Forty-six patients (7.7%) experienced biochemical failure: 32 (5.4%) had only biochemical evidence without clinically/radiographically detectable local or distant recurrence, 6 (1.0%) had biochemically detected and clinically/radiographically detectable, biopsy-proven local failure and 8 (1.3%) had biochemical and radiographic evidence of distant failure. Biochemical failure rates were 3.1%, 7.2%, and 18.9% for the low-, intermediate-, and high-risk groups, respectively. Seven of 8 cases of distant failure were observed in the high-risk group, and no distant failure was seen in the low-risk group.

Late adverse events

Limited late adverse events were observed in our study population, as evidenced by 5-year actuarial rates of 8.6% (51 patients) for ≥ Grade 2 GI adverse events and 19.5% (116 patients) for ≥ Grade 2 GU adverse events. However, several patients did experience severe late morbidity. Five patients (0.8%) developed Grade 3 rectal adverse events, typically rectal bleeding requiring cauterization. One patient (0.2%) experienced a Grade 4 fistula and required colostomy 26 months after radiotherapy. Six patients (1.0%) developed Grade 3 GU adverse events, typically manifesting as frequent hematuria. No Grade 4 GU adverse events were observed.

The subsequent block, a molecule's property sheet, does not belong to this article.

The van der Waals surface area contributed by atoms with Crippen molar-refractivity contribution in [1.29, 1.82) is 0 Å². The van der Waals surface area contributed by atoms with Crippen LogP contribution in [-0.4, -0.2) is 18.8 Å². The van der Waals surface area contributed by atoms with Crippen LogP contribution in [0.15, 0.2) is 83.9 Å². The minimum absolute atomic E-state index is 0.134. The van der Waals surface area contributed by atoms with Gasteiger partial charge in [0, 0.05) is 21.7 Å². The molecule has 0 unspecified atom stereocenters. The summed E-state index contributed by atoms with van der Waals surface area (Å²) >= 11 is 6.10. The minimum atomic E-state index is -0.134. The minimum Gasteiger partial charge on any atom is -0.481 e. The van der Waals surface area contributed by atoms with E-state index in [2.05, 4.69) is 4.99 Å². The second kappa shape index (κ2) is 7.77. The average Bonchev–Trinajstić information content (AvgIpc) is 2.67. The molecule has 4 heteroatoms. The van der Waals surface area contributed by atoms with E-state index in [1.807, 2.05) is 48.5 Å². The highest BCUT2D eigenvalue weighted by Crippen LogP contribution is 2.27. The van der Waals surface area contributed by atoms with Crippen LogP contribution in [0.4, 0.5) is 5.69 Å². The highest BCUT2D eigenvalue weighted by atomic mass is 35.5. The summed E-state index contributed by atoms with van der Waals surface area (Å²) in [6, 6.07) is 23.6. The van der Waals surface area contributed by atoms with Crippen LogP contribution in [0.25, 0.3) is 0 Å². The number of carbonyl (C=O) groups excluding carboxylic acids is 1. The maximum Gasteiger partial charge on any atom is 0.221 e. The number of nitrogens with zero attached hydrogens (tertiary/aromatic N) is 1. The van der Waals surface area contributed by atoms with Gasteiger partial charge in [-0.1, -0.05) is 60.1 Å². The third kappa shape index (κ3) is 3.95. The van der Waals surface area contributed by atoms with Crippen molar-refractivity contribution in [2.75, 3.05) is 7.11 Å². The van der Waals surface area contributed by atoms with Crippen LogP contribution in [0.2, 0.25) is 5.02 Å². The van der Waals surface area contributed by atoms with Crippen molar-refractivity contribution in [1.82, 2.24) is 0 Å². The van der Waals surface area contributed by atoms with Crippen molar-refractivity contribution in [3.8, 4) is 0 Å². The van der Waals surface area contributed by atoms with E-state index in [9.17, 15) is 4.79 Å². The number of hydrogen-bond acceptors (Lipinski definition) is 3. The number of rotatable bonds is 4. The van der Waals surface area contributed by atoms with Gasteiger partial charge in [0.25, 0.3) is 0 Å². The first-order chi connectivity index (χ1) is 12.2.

Discussion

We have presented the long-term outcomes of a large cohort of patients with IMRT-treated prostate cancer. Study strengths include mature follow-up and homogeneous treatment techniques, as all patients underwent full-course IMRT and were treated in the prone position with a rectal balloon using a uniform, moderate hypofractionation regimen, and using consistent treatment planning and delivery methods at a single facility. The results demonstrate good disease control and acceptable rates of adverse events.

We opted to use an endorectal balloon for our patients due to several advantages. The balloon provides a constant rectal filling that immobilizes the prostate by pushing it towards the pubic bone. In addition, the balloon pushes the dorsal wall of the rectum away from the prostate, resulting in improved rectal sparing and reduced adverse events. Our group has previously published on the reduced dose to the rectum at the air-tissue interface between the balloon and the rectal wall [19]. However, the rectal balloon pushes the anterior wall of the rectum closer to the prostate; therefore, there is concern that because part of the rectum is close to the high dose region, there might actually be an increase in rectal adverse events.